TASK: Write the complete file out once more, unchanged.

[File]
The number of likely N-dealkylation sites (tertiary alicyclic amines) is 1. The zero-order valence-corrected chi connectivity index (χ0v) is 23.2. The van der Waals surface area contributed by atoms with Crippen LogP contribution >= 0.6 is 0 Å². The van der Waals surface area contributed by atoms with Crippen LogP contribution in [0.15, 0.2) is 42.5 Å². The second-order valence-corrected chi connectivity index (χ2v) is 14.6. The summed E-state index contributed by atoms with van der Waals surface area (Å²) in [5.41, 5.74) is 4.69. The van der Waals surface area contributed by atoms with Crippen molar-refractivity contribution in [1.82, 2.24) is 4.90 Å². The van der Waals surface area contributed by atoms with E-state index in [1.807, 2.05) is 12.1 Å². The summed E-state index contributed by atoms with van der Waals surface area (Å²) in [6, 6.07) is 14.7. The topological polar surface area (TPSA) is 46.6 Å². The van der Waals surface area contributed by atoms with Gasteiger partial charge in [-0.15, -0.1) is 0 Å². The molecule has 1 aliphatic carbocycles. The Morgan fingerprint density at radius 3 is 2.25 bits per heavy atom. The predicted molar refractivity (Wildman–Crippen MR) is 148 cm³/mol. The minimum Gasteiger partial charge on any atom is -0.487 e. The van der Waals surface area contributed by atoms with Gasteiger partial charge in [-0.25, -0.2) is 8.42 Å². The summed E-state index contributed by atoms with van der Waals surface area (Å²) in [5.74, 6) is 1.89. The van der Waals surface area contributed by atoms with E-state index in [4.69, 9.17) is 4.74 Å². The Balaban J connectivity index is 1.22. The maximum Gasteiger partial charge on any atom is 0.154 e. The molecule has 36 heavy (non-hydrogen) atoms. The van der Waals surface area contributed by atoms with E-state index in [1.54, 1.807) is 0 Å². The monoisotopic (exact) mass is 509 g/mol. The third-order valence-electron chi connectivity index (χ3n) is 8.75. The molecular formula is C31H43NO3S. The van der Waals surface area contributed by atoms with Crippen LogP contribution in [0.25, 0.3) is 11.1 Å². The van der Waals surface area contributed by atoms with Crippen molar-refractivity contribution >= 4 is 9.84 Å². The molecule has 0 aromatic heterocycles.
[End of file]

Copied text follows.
The number of likely N-dealkylation sites (tertiary alicyclic amines) is 1. The zero-order valence-corrected chi connectivity index (χ0v) is 23.2. The van der Waals surface area contributed by atoms with Crippen LogP contribution >= 0.6 is 0 Å². The van der Waals surface area contributed by atoms with Crippen LogP contribution in [0.15, 0.2) is 42.5 Å². The second-order valence-corrected chi connectivity index (χ2v) is 14.6. The summed E-state index contributed by atoms with van der Waals surface area (Å²) in [5.41, 5.74) is 4.69. The van der Waals surface area contributed by atoms with Crippen molar-refractivity contribution in [1.82, 2.24) is 4.90 Å². The van der Waals surface area contributed by atoms with E-state index in [1.807, 2.05) is 12.1 Å². The summed E-state index contributed by atoms with van der Waals surface area (Å²) in [6, 6.07) is 14.7. The topological polar surface area (TPSA) is 46.6 Å². The van der Waals surface area contributed by atoms with Gasteiger partial charge in [-0.15, -0.1) is 0 Å². The molecule has 1 aliphatic carbocycles. The Morgan fingerprint density at radius 3 is 2.25 bits per heavy atom. The predicted molar refractivity (Wildman–Crippen MR) is 148 cm³/mol. The minimum Gasteiger partial charge on any atom is -0.487 e. The van der Waals surface area contributed by atoms with Gasteiger partial charge in [-0.25, -0.2) is 8.42 Å². The summed E-state index contributed by atoms with van der Waals surface area (Å²) in [5.74, 6) is 1.89. The van der Waals surface area contributed by atoms with E-state index in [4.69, 9.17) is 4.74 Å². The Balaban J connectivity index is 1.22. The maximum Gasteiger partial charge on any atom is 0.154 e. The molecule has 36 heavy (non-hydrogen) atoms. The van der Waals surface area contributed by atoms with E-state index in [1.54, 1.807) is 0 Å². The monoisotopic (exact) mass is 509 g/mol. The third-order valence-electron chi connectivity index (χ3n) is 8.75. The molecular formula is C31H43NO3S. The van der Waals surface area contributed by atoms with Crippen LogP contribution in [0.25, 0.3) is 11.1 Å². The van der Waals surface area contributed by atoms with Crippen molar-refractivity contribution >= 4 is 9.84 Å². The molecule has 0 aromatic heterocycles.